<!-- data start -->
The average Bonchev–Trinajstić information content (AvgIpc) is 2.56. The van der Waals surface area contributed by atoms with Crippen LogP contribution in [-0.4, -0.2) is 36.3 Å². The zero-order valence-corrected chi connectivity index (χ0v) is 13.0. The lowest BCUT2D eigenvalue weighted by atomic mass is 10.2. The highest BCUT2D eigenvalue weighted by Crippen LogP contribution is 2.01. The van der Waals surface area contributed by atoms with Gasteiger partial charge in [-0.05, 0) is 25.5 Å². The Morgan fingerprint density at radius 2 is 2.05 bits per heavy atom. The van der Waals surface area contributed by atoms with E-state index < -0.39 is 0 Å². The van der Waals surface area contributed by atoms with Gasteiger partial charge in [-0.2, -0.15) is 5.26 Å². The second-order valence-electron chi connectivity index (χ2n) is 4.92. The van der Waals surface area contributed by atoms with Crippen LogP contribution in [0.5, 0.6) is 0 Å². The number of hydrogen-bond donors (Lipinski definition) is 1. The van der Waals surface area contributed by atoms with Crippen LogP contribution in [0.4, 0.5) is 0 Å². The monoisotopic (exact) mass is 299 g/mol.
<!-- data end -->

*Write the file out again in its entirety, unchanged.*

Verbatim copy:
The average Bonchev–Trinajstić information content (AvgIpc) is 2.56. The van der Waals surface area contributed by atoms with Crippen LogP contribution in [-0.4, -0.2) is 36.3 Å². The zero-order valence-corrected chi connectivity index (χ0v) is 13.0. The lowest BCUT2D eigenvalue weighted by atomic mass is 10.2. The highest BCUT2D eigenvalue weighted by Crippen LogP contribution is 2.01. The van der Waals surface area contributed by atoms with Gasteiger partial charge in [-0.05, 0) is 25.5 Å². The Morgan fingerprint density at radius 2 is 2.05 bits per heavy atom. The van der Waals surface area contributed by atoms with E-state index < -0.39 is 0 Å². The van der Waals surface area contributed by atoms with Gasteiger partial charge in [-0.2, -0.15) is 5.26 Å². The second-order valence-electron chi connectivity index (χ2n) is 4.92. The van der Waals surface area contributed by atoms with Crippen LogP contribution in [0.5, 0.6) is 0 Å². The number of hydrogen-bond donors (Lipinski definition) is 1. The van der Waals surface area contributed by atoms with Crippen LogP contribution in [0.4, 0.5) is 0 Å². The monoisotopic (exact) mass is 299 g/mol.